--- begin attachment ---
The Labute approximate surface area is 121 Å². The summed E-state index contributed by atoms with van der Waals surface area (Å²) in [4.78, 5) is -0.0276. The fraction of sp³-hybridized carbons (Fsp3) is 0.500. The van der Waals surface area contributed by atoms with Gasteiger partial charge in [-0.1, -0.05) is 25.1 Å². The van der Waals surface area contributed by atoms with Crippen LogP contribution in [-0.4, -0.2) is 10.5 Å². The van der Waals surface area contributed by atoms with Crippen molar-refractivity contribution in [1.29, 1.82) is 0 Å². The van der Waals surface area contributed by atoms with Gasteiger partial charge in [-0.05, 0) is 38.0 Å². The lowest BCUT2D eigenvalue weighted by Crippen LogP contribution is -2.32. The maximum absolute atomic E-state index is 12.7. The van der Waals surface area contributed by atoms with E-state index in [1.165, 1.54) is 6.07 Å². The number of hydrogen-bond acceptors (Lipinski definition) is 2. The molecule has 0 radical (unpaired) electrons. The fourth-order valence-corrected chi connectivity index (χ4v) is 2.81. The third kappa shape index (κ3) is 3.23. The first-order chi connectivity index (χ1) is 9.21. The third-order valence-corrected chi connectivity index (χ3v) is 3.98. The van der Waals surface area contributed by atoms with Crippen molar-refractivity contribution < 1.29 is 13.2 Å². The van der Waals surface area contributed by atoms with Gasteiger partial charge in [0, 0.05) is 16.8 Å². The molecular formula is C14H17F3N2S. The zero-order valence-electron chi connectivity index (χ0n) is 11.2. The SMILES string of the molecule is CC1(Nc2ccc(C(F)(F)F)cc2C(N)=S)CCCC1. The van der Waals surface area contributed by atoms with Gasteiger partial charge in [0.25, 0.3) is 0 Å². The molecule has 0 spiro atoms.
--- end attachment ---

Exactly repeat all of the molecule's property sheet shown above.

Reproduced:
The Labute approximate surface area is 121 Å². The summed E-state index contributed by atoms with van der Waals surface area (Å²) in [4.78, 5) is -0.0276. The fraction of sp³-hybridized carbons (Fsp3) is 0.500. The van der Waals surface area contributed by atoms with Gasteiger partial charge in [-0.1, -0.05) is 25.1 Å². The van der Waals surface area contributed by atoms with Crippen LogP contribution in [-0.4, -0.2) is 10.5 Å². The van der Waals surface area contributed by atoms with Crippen molar-refractivity contribution in [1.29, 1.82) is 0 Å². The van der Waals surface area contributed by atoms with Gasteiger partial charge in [-0.05, 0) is 38.0 Å². The lowest BCUT2D eigenvalue weighted by Crippen LogP contribution is -2.32. The maximum absolute atomic E-state index is 12.7. The van der Waals surface area contributed by atoms with E-state index in [1.165, 1.54) is 6.07 Å². The number of hydrogen-bond acceptors (Lipinski definition) is 2. The molecule has 0 radical (unpaired) electrons. The fourth-order valence-corrected chi connectivity index (χ4v) is 2.81. The third kappa shape index (κ3) is 3.23. The first-order chi connectivity index (χ1) is 9.21. The third-order valence-corrected chi connectivity index (χ3v) is 3.98. The van der Waals surface area contributed by atoms with Crippen molar-refractivity contribution < 1.29 is 13.2 Å². The van der Waals surface area contributed by atoms with Gasteiger partial charge in [0, 0.05) is 16.8 Å². The molecular formula is C14H17F3N2S. The zero-order valence-electron chi connectivity index (χ0n) is 11.2. The SMILES string of the molecule is CC1(Nc2ccc(C(F)(F)F)cc2C(N)=S)CCCC1. The van der Waals surface area contributed by atoms with Gasteiger partial charge in [0.25, 0.3) is 0 Å². The molecule has 0 spiro atoms.